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Curses/Witches/Evil Queens

Another common feature of fairy tales is the involvement of evil.  While as an Essentialist, on one level everything in existence is part of the Divine, on another level, inherent in manifestation is the struggle between good and evil.

This is a paradox, but one that is necessary to accept.  Evil is as much of a part of manifestation as good and always seeks to destroy good.  This is seen in that there is usually some form of “curse” that is placed on the protagonist.  Interestingly, the types of curses upon the Princesses and the Princes are quite different.  Princesses are trapped in drudgery and materiality (“Cinderella”) or completely asleep (“Sleeping Beauty” and “Snow White”).  Princes are turned into monsters or lower beings (“Beauty and the Beast” and “The Frog and the Princess”).

True Love and Transformation

In fairy tales, the curse is always lifted or the Princess is freed or rescued.  It is love that lifts the curse.  Love is seen to have a magical transforming power.  Indeed, it is only love that can defeat the evil antagonist.   This is the feature that is most criticized by modern society, as setting unrealistic expectations of marriage and being harmful to women.  Yet, to an Essentialist, this is the Ultimate Truth.  Love is transforming and healing.  This transforming love is not romantic human love, it is Divine, Godly Love, which is the only thing that can transform and heal.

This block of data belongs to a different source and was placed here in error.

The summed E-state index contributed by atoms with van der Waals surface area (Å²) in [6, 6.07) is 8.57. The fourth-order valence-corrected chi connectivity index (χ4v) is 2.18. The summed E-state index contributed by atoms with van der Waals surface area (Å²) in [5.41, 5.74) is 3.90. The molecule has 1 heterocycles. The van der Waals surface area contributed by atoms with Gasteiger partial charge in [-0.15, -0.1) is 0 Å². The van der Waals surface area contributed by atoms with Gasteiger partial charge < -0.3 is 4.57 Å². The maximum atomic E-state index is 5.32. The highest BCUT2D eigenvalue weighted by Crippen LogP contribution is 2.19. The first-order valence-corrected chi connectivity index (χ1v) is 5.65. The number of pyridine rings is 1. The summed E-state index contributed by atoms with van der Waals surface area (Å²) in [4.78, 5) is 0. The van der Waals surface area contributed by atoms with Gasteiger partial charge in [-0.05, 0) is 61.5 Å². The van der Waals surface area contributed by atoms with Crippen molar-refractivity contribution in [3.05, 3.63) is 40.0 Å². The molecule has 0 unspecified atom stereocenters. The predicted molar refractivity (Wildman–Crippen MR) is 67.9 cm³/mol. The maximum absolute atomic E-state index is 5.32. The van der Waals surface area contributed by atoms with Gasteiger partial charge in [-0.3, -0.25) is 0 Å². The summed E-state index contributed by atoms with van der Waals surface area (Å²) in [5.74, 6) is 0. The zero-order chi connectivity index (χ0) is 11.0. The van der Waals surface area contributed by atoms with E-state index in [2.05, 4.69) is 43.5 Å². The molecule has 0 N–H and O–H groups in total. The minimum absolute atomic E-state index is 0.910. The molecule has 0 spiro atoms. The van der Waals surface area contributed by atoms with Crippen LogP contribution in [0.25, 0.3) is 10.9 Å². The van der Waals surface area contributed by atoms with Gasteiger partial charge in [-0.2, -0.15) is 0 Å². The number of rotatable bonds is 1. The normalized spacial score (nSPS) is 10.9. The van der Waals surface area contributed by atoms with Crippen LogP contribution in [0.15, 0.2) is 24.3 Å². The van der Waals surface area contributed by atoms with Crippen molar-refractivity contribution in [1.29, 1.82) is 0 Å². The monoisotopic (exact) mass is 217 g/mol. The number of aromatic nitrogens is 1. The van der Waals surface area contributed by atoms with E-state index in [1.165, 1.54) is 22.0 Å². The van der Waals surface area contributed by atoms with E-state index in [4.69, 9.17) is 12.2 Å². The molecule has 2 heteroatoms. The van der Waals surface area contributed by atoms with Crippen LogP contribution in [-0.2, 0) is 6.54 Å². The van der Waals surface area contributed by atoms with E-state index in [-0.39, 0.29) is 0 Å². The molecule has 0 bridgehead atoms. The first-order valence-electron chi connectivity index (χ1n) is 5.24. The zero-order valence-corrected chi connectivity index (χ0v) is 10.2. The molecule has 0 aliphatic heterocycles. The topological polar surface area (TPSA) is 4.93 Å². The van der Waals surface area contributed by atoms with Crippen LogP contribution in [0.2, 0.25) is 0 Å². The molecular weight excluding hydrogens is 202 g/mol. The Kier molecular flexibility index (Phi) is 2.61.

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While Divine Love is not romantic human love, the interplay between the Transforming Love manifested by the Princes and that manifested by the Princesses is interesting in and of itself.  The Princes show their love through activity, i.e., fighting the Evil Queen, searching for the girl who fits the slipper.  The Princesses show their love through wisdom and awareness, i.e. seeing the beauty within the beast,  kissing the frog. The Princess is often the divine Spirit who recognizes the lost soul in its earthly disguise.

Happily Ever After

As fairy tales begin with “Once Upon a Time,” they end with the protagonist “living happily ever after.”  In a sense this is the resolution of the paradox of the curse and Evil Queen.  Good ultimately triumphs over evil.  While evil is inherent in manifestation, the only Truth is the Divine.

We can never be permanently separated from the Divine.  There is only one resolution.  The evil must be overcome, the curse must be lifted, the Prince and Princess must come together, and they must “live happily ever after.”  That is also the only resolution in the separation inherent in manifestation.  We must return to the timeless state of union with the Divine.
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See also:

Mythology and Folklore